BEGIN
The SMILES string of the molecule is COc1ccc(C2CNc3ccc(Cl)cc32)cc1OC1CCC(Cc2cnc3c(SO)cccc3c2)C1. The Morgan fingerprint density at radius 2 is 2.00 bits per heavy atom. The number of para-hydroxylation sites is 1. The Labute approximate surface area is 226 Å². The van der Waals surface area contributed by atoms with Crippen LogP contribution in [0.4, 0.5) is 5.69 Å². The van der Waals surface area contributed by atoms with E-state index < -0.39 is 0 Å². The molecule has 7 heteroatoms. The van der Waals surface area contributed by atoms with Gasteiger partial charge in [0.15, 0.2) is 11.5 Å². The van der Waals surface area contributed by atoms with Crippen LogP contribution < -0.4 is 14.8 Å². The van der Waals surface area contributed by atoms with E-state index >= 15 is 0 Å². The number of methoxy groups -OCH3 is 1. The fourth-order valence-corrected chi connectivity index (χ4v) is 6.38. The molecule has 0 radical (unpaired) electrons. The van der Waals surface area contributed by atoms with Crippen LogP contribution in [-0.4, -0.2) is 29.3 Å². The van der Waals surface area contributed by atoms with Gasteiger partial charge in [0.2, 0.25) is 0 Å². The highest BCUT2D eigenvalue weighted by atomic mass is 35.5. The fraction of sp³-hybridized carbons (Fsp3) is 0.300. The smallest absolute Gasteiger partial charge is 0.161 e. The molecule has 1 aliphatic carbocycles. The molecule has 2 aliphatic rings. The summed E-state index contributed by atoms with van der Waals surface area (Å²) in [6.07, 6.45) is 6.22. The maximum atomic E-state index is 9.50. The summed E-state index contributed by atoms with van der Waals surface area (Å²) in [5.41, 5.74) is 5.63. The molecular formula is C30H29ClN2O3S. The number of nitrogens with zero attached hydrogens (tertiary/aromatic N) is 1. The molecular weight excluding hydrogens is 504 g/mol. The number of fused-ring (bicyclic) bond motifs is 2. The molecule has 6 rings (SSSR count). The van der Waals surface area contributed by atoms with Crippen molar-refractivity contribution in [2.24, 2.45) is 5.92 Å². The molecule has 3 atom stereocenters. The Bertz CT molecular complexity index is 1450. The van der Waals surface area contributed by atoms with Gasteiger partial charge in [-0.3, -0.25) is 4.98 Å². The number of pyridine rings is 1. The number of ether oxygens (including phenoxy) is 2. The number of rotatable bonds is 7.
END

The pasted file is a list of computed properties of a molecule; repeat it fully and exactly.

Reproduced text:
The SMILES string of the molecule is COc1ccc(C2CNc3ccc(Cl)cc32)cc1OC1CCC(Cc2cnc3c(SO)cccc3c2)C1. The Morgan fingerprint density at radius 2 is 2.00 bits per heavy atom. The number of para-hydroxylation sites is 1. The Labute approximate surface area is 226 Å². The van der Waals surface area contributed by atoms with Crippen LogP contribution in [0.4, 0.5) is 5.69 Å². The van der Waals surface area contributed by atoms with E-state index < -0.39 is 0 Å². The molecule has 7 heteroatoms. The van der Waals surface area contributed by atoms with Gasteiger partial charge in [0.15, 0.2) is 11.5 Å². The van der Waals surface area contributed by atoms with Crippen LogP contribution < -0.4 is 14.8 Å². The van der Waals surface area contributed by atoms with E-state index >= 15 is 0 Å². The number of methoxy groups -OCH3 is 1. The fourth-order valence-corrected chi connectivity index (χ4v) is 6.38. The molecule has 0 radical (unpaired) electrons. The van der Waals surface area contributed by atoms with Crippen LogP contribution in [-0.4, -0.2) is 29.3 Å². The van der Waals surface area contributed by atoms with Gasteiger partial charge in [0.2, 0.25) is 0 Å². The highest BCUT2D eigenvalue weighted by atomic mass is 35.5. The fraction of sp³-hybridized carbons (Fsp3) is 0.300. The smallest absolute Gasteiger partial charge is 0.161 e. The molecule has 1 aliphatic carbocycles. The molecule has 2 aliphatic rings. The summed E-state index contributed by atoms with van der Waals surface area (Å²) in [6.07, 6.45) is 6.22. The maximum atomic E-state index is 9.50. The summed E-state index contributed by atoms with van der Waals surface area (Å²) in [5.41, 5.74) is 5.63. The molecular formula is C30H29ClN2O3S. The number of nitrogens with zero attached hydrogens (tertiary/aromatic N) is 1. The molecular weight excluding hydrogens is 504 g/mol. The number of fused-ring (bicyclic) bond motifs is 2. The molecule has 6 rings (SSSR count). The van der Waals surface area contributed by atoms with Crippen molar-refractivity contribution in [2.24, 2.45) is 5.92 Å². The molecule has 3 atom stereocenters. The Bertz CT molecular complexity index is 1450. The van der Waals surface area contributed by atoms with Gasteiger partial charge in [-0.3, -0.25) is 4.98 Å². The number of pyridine rings is 1. The number of ether oxygens (including phenoxy) is 2. The number of rotatable bonds is 7.